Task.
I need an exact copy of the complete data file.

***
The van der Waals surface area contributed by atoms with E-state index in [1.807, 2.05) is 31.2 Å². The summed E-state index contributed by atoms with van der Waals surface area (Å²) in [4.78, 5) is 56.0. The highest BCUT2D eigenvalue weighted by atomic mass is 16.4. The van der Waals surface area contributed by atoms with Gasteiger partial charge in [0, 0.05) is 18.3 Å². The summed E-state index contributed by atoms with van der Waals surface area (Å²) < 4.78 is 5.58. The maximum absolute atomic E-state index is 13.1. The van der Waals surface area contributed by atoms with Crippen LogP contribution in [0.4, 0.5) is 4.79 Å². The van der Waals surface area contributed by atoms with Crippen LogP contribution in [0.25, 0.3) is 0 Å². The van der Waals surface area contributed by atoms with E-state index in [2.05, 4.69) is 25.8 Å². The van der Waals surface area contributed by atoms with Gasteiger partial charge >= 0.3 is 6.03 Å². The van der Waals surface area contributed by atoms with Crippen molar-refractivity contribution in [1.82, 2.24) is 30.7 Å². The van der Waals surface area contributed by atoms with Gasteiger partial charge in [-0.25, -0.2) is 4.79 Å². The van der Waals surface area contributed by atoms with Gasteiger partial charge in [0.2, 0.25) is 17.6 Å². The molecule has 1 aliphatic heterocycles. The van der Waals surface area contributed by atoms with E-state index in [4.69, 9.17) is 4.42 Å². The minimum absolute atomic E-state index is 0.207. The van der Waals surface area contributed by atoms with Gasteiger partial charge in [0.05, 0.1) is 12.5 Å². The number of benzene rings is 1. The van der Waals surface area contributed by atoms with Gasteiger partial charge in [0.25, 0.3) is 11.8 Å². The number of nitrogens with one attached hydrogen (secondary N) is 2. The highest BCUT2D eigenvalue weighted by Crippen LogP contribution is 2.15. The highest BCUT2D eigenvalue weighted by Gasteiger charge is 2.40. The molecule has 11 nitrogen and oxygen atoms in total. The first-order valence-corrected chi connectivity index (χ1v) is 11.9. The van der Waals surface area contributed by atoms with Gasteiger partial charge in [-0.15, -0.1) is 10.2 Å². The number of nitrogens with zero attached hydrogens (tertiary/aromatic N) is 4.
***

The van der Waals surface area contributed by atoms with E-state index in [1.807, 2.05) is 31.2 Å². The summed E-state index contributed by atoms with van der Waals surface area (Å²) in [4.78, 5) is 56.0. The highest BCUT2D eigenvalue weighted by atomic mass is 16.4. The van der Waals surface area contributed by atoms with Gasteiger partial charge in [0, 0.05) is 18.3 Å². The summed E-state index contributed by atoms with van der Waals surface area (Å²) < 4.78 is 5.58. The maximum absolute atomic E-state index is 13.1. The van der Waals surface area contributed by atoms with Crippen LogP contribution in [0.4, 0.5) is 4.79 Å². The van der Waals surface area contributed by atoms with Crippen LogP contribution in [0.25, 0.3) is 0 Å². The van der Waals surface area contributed by atoms with E-state index in [2.05, 4.69) is 25.8 Å². The van der Waals surface area contributed by atoms with Gasteiger partial charge >= 0.3 is 6.03 Å². The van der Waals surface area contributed by atoms with Crippen molar-refractivity contribution in [1.82, 2.24) is 30.7 Å². The van der Waals surface area contributed by atoms with Gasteiger partial charge in [-0.25, -0.2) is 4.79 Å². The van der Waals surface area contributed by atoms with Gasteiger partial charge in [0.2, 0.25) is 17.6 Å². The molecule has 1 aliphatic heterocycles. The van der Waals surface area contributed by atoms with E-state index in [4.69, 9.17) is 4.42 Å². The minimum absolute atomic E-state index is 0.207. The van der Waals surface area contributed by atoms with Gasteiger partial charge in [0.05, 0.1) is 12.5 Å². The number of benzene rings is 1. The van der Waals surface area contributed by atoms with Gasteiger partial charge in [0.25, 0.3) is 11.8 Å². The number of nitrogens with one attached hydrogen (secondary N) is 2. The highest BCUT2D eigenvalue weighted by Crippen LogP contribution is 2.15. The highest BCUT2D eigenvalue weighted by Gasteiger charge is 2.40. The molecule has 11 nitrogen and oxygen atoms in total. The first-order valence-corrected chi connectivity index (χ1v) is 11.9. The van der Waals surface area contributed by atoms with Gasteiger partial charge in [-0.15, -0.1) is 10.2 Å². The number of nitrogens with zero attached hydrogens (tertiary/aromatic N) is 4.